Wednesday, March 15, 2006

Polymorphism ad nauseum

As all object oriented languages Delphi (née Object Pascal) supports the concept of polymorphism. Polymorphism is a Greek word that literally means many-shapes or many-forms. In programming-speak it refers to the idea that invoking a conceptual operation is detached from the actual implementation of that operation. In fact, at run-time the actual implemented operation may change radically depending on the type of the object being used to perform the operation.

One of the driving factors for OOP were graphical user-interfaces (GUIs). The archetypical schoolbook example of polymorphism follows the translation slavishly by using an abstract TShape base class with TRectangle and TEllipse descendants that override a virtual Draw routine. The main drawing routine loops over a list of TShape instances, calling the virtual Draw method - each call will be handled by a descendant and draw a rectangle or ellipse (or any other) shape.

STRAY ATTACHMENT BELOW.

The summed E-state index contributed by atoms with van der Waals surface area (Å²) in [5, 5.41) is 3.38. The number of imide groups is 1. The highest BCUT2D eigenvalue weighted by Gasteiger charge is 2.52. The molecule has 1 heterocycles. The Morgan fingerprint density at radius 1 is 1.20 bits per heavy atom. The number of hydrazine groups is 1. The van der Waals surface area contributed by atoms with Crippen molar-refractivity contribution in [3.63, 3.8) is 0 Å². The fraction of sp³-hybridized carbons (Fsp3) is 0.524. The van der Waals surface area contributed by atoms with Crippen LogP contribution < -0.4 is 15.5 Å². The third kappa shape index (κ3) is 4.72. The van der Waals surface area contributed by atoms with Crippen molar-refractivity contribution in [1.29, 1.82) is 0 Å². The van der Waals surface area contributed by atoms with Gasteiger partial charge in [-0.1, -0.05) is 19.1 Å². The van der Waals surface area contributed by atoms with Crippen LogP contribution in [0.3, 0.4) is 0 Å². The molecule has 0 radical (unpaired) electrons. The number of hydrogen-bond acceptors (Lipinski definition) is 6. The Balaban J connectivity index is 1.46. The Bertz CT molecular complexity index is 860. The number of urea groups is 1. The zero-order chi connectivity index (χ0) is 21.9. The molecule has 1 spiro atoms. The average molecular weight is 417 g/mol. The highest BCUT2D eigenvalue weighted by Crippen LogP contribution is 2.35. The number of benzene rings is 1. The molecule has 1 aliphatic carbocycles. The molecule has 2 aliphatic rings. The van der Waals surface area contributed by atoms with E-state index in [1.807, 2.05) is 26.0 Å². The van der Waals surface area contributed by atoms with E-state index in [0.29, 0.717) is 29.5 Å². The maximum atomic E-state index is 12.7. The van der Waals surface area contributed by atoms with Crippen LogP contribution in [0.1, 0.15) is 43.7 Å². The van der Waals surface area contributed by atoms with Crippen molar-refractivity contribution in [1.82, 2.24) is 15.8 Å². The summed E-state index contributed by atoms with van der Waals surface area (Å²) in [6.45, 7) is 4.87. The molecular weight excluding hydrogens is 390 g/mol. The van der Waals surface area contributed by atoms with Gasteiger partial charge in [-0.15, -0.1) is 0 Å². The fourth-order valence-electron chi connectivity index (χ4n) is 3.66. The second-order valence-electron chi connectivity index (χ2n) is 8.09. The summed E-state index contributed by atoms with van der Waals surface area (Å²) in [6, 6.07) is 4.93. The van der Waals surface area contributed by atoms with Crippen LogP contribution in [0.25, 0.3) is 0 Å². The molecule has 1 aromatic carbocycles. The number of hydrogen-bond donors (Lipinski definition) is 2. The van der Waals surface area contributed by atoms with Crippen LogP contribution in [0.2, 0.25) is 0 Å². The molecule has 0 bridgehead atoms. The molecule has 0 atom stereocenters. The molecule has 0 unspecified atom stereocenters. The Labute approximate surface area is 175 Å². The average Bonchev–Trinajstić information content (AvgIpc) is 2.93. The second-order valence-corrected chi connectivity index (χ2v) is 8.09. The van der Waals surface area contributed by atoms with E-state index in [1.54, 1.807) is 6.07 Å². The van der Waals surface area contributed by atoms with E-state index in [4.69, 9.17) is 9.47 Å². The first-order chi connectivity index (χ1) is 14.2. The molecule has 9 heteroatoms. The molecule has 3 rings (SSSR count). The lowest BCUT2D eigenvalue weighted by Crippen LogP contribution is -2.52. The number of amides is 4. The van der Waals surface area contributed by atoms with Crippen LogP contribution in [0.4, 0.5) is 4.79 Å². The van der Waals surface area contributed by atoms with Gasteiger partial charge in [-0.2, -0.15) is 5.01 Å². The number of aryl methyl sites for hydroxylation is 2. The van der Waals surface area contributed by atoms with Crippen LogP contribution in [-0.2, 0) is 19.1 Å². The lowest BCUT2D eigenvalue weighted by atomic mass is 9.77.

In its most basic concept polymorphism is about changing the target address of a CALL instruction dynamically at runtime. From this angle the numbers of mechanisms that can provide polymorphism are many.

At the Delphi language level:
procedure pointer
event (procedure of object)

By using dirty hacks:
overwrite virtual method pointer
overwrite VMT pointer
overwrite message/dynamic slot
overwrite call-site address
overwrite callee instructions
overwrite DLL imports slots

I'll try to cover some of these in upcoming articles, so stay tuned!

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